Just as the punishment must fit the crime, the apology must equal (or fit) the offense.
But Is It Really An Apology?
A few years back I worked as an assistant director for a production studio in one of Nashville’s suburbs.
One day myself, the production supervisor, and the director (who was also the producer, and the writer, and the owner… I’d argue that this guy was a bit of a prima donna but my house is totally made of glass so…) were chatting about what was coming up next as the crew was preparing the set.
During the course of our conversation the production supervisor informed the director that she had let our DIT/Editor take the day off to celebrate her birthday with her fiancee (something that had been planned for months). This didn’t sit well with the director, who verbally tore her down, and threw her under the bus in front of everyone on the set. I won’t get into detail or language, suffice to say that it was pretty mean, and wholly unnecessary – paranoid and delusional, even.
Now, had the director not also been the producer and owner of this whole project, he and I would have had a little chat about that as I don’t allow that kind of thing on my set. Things, unfortunately, get a little convoluted when roles are distorted as they were. So I simply kept quiet and just stood by in case things got uglier.
Thankfully, they didn’t.
But that’s not the point of this story.
After things calmed down, the production supervisor left the set – practically in tears – and we all awkwardly finished the day.
A couple days later, as the production supervisor and I were talking over the phone about the next set of shoots, the subject of the director’s teardown came up. I noted that I probably should have interceded, and would still be willing to sit down and talk with the director about what he did, but the production supervisor said it was fine – the director had apologized.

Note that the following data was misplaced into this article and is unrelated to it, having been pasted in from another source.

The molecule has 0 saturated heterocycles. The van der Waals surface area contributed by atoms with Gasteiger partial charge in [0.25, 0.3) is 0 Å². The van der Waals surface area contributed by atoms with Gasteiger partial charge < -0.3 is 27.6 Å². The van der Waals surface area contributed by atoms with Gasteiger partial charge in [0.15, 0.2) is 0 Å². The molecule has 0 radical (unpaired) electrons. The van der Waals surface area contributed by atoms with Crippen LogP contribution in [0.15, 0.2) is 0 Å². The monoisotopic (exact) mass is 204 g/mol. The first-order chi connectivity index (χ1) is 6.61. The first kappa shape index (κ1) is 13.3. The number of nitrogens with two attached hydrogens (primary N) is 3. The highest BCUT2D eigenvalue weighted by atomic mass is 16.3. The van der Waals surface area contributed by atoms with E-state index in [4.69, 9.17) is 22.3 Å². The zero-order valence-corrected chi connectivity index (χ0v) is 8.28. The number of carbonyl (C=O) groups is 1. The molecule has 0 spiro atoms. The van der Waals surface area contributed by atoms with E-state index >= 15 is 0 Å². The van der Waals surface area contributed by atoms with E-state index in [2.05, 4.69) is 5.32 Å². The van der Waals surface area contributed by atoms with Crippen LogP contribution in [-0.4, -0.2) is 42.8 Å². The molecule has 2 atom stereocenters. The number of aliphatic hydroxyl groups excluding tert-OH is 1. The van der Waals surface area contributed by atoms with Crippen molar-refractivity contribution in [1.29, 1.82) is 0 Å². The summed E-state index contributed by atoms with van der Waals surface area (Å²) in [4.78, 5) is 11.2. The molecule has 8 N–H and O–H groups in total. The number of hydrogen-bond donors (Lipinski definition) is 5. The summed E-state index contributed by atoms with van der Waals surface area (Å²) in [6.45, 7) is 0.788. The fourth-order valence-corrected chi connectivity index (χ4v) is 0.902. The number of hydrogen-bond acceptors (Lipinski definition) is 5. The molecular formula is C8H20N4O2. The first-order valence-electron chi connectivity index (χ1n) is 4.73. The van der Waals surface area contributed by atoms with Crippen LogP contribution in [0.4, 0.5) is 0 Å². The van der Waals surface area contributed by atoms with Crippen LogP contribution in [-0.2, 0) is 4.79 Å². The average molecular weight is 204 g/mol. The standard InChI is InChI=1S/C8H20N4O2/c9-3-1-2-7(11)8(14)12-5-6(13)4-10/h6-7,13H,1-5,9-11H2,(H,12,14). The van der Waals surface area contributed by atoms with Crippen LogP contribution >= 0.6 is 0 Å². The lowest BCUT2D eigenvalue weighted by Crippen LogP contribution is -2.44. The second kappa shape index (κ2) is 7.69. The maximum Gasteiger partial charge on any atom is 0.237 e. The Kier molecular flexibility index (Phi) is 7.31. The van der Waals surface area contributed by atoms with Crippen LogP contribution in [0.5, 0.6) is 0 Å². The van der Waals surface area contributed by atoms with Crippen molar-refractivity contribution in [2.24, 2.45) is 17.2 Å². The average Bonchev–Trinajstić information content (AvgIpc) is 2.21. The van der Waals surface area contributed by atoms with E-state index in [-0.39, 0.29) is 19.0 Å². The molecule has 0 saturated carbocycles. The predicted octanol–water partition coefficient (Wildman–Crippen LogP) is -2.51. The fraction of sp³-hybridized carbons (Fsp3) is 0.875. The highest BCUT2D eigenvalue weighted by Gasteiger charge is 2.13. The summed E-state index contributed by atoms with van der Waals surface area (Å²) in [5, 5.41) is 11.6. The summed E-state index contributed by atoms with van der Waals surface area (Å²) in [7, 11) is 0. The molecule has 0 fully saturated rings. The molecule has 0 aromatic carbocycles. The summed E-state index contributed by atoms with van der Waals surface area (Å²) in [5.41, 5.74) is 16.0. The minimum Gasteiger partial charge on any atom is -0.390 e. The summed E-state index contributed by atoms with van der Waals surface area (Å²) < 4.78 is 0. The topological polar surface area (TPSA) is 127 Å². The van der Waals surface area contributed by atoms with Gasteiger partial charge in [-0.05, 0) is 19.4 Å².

“When?” I said. “I didn’t see that.”
“After the shoot in the studio,” was her response.
“Not on the set?”
I didn’t dig any deeper into that. The director had apologized, and though the production supervisor was willing to accept that, she didn’t sound like she really wanted to.
The reason for that was simple enough —
— It’s because it wasn’t a real apology.
Small Enough To Big Enough
Don’t get me wrong – an apology is at least something. And if someone is willing to apologize you shouldn’t make them jump through hoops (that may be another blog for another day).
But, just as the punishment must fit the crime, the apology must equal (or fit) the offense.
The reason that our production supervisor didn’t sound like she really wanted to accept the apology she had been given was because the apology didn’t equal or fit the offense. She was unnecessarily and unprofessionally torn down in front of everyone on the set.
Yet the apology was done in private.
For the apology to be equal to the offense, what the director should have done was gather everyone who was there when it happened (or as many of them as possible) and apologize to the production supervisor in front of them.
Anything less than that comes off as insincere. And in a situation like the above, one really needs to rise up to make it right.
Or, as I’d like to say, if you’re going to be small enough to cause that kind of problem, be big enough to fix it.
That should equal things out, and in the very least show that you mean it.
Big Mistake. Big Apology.
We all make mistakes. We all do stupid things (I’m practically the poster child), and we all most certainly have moments that show us at our worst. They happen. And sometimes it really hurts people when they do.
Does an apology fix everything? No, not always. Sometimes the situation calls for far more than that.
But you have to start somewhere. And an apology that meets or exceeds the weight of the offense is a good place to start.
Have you ever been in torn down in front of people like the production supervisor in the story above? What did the person do to fix it? Did they go big, or did they do what the director did? Did they do anything at all? Have you ever been the director in this story? How did you handle it? Share your thoughts and experiences below!
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